The Bulls enter the NBA season as one of the biggest wild cards in the entire league. They can either click on all cylinders and become a top challenger to the Cleveland Cavaliers in the East, or their new pieces will fail to develop chemistry, faltering to a sub .500 record. There are many questions regarding the lack of shooting and spacing on the roster as it is currently put together. Neither Rondo nor Wade are threats from beyond the arc, raising questions as to whether this team can succeed in the modern form of the game.

Assuming everything goes according to plan, the Bulls should be looking at a playoff seed as high as fourth in the Eastern Conference. What needs to go according to plan? Well, here are two key factors to a successful Chicago Bulls season.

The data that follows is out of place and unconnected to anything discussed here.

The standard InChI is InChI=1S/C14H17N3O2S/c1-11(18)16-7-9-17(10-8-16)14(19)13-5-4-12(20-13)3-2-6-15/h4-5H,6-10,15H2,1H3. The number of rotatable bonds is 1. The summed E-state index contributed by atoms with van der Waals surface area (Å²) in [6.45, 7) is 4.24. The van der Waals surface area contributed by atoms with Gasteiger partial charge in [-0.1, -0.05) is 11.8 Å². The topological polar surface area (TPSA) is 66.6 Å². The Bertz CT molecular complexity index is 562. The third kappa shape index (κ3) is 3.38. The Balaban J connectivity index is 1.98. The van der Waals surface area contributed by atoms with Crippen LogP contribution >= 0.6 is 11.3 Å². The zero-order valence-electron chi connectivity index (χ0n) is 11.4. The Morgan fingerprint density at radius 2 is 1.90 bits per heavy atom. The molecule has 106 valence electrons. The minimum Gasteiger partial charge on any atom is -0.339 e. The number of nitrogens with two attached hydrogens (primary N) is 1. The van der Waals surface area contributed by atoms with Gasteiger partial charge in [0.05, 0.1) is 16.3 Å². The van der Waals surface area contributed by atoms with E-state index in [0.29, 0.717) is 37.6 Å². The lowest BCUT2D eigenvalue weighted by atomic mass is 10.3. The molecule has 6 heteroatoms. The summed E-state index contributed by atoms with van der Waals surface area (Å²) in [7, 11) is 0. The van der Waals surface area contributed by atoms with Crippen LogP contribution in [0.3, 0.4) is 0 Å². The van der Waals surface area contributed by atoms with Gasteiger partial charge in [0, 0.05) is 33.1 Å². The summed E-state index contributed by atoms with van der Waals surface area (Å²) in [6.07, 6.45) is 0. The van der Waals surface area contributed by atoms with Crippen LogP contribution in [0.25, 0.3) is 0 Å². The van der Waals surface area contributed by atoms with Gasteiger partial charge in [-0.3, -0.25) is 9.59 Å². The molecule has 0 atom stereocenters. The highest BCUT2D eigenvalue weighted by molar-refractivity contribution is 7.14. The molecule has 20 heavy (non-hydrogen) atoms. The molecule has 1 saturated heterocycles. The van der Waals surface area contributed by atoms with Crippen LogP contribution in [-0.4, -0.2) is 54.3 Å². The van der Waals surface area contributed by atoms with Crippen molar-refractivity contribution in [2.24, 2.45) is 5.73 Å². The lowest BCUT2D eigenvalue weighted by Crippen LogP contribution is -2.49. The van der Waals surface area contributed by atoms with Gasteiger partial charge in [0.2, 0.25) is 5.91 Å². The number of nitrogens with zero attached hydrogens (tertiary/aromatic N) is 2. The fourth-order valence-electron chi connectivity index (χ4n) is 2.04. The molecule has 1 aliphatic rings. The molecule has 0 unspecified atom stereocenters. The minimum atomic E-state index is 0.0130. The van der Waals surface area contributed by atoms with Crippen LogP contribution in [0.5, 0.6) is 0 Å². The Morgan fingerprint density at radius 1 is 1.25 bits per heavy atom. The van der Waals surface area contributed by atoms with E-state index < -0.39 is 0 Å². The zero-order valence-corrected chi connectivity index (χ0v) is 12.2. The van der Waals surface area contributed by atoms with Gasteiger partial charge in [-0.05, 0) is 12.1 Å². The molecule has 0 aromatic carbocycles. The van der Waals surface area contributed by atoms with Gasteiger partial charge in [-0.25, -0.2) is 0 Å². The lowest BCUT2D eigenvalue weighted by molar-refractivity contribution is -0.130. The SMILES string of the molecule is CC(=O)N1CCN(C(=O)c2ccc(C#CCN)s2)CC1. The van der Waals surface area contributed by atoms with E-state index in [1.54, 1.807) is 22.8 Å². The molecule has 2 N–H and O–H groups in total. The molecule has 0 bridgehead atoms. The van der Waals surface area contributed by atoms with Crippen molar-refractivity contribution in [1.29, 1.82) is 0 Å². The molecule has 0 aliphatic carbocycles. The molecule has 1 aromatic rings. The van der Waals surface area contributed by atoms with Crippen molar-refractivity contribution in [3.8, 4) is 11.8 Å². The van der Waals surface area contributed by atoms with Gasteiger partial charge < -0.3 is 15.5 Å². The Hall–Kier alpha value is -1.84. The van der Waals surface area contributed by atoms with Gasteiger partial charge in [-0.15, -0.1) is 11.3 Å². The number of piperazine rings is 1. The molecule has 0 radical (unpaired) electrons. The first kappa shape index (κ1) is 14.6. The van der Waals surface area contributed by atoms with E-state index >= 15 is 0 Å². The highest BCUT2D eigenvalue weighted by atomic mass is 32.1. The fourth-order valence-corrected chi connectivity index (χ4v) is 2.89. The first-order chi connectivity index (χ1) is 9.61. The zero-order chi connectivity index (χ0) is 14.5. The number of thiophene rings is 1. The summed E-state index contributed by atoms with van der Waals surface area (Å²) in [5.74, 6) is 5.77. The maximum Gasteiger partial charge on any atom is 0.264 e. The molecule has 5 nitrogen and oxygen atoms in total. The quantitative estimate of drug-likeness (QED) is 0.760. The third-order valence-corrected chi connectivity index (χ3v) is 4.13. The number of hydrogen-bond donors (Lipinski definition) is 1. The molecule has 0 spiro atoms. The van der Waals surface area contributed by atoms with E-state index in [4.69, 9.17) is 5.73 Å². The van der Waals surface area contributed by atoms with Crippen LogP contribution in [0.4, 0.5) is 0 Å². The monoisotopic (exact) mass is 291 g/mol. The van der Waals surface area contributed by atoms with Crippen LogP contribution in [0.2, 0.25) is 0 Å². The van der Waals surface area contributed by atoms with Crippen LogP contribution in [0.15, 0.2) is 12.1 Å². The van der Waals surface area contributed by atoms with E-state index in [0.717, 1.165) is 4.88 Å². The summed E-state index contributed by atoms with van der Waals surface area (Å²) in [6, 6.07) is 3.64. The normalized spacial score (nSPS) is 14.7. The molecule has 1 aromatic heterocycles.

First Key: Butler, Wade, and Rondo Accept Their New Roles

Jimmy Butler

Jimmy Butler must establish himself as the primary leader of this team, and his teammates must accept him and follow him as such. This season there will be no more lingering nostalgia of the Derrick Rose-led Chicago Bulls. The 27-year old Butler is undoubtedly the best player on the roster. His ability to build the mental makeup of a leader and earn his teammates’ respect will be just as crucial as his teammates – most notably Wade and Rondo – allowing themselves to be led by a younger player.

Dwyane Wade

Speaking of which, Dwyane Wade has already said, “This is Jimmy Butler’s team.” Wade said it to the media, but that doesn’t necessarily mean his comments are guaranteed to play out perfectly on the court.